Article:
vitcodliveroil.JPGAs everyone knows, cod liver oil tastes awful and smells worse. But it’s good for you. I discovered another way that it’s good for you, and you don’t have to ingest it to reap these benefits. You simply have to apply it to objects in (or out of) your stereo system. I’m 99% sure I borrowed this idea from a suggestion by another fellow Beltist and wise audio prophet, but I can’t recall the name now and neither can I find the original suggestion, sorry.

Many might already have this in their medicine cabinet but otherwise, if you have to buy it, I suggest capsule form. It’s easier to work with. Make a tiny prick with a needle in one of the capsules. Then smear the oil on objects, particularly hot spots on your audio components. Such as the input end of the power cable (as it enters the amp), the phono jacks, the speaker terminals on the back of the speakers, interconnects, equipment feet, equipment lids, and so on. It does have a bit of a smell at first, so another alternative is to not prick the capsule and simply tape the cod liver capsules to the hotspots (such as between the speaker terminals). If you like the effect, you can also apply it directly to speaker cones and/or surrounds, but I would only suggest doing that if you don’t like the speakers and they’re nothing special, or if you can wash it off.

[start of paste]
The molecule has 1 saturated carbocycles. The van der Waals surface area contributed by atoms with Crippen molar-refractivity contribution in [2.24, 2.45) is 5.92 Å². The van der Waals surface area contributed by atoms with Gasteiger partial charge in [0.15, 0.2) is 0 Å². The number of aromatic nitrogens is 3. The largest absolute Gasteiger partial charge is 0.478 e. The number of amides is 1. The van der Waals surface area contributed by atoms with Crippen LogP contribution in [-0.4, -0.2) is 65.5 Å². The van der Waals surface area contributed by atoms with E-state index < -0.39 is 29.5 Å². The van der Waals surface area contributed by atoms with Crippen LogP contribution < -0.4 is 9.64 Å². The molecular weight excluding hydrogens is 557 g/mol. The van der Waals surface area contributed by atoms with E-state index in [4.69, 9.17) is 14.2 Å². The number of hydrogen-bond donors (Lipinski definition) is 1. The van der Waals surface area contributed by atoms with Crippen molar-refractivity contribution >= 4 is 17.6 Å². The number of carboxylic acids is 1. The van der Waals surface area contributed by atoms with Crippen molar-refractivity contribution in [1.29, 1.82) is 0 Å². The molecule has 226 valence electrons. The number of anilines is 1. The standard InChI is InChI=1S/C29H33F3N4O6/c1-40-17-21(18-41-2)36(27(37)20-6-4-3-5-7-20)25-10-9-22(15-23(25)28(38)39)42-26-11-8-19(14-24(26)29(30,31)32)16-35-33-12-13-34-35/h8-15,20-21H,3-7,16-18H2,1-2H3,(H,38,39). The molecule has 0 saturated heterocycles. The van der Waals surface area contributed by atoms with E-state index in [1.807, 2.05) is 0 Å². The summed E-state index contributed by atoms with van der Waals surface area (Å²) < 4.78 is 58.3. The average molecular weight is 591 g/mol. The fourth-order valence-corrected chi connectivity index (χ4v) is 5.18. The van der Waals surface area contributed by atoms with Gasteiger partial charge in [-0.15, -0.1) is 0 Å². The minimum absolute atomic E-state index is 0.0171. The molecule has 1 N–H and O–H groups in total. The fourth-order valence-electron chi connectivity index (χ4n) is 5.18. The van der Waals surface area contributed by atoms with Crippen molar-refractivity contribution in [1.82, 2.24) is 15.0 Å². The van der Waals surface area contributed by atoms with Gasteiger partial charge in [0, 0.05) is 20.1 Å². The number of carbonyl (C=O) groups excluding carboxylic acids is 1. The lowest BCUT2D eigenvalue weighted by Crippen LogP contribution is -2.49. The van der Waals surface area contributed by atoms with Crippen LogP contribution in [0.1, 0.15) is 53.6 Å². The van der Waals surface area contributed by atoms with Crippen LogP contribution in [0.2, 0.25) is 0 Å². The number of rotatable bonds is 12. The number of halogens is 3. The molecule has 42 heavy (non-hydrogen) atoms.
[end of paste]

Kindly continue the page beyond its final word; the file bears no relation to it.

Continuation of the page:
Again, the more you apply, the greater the effect. And this one, can be quite great. It has the effect of smoothing out a harsh midrange, so if you have any of that, it may be able to help. Even if you don’t, it’s worth trying for the simple reason that any effect heard, proves the phenomenon. I find the effect is strong enough that, too much cod liver oil and you can overdo its smoothness and end up with dullish mids. Still, it’s a very nice tool to have in your advanced audio arsenal, and a very nice & easy experiment to try.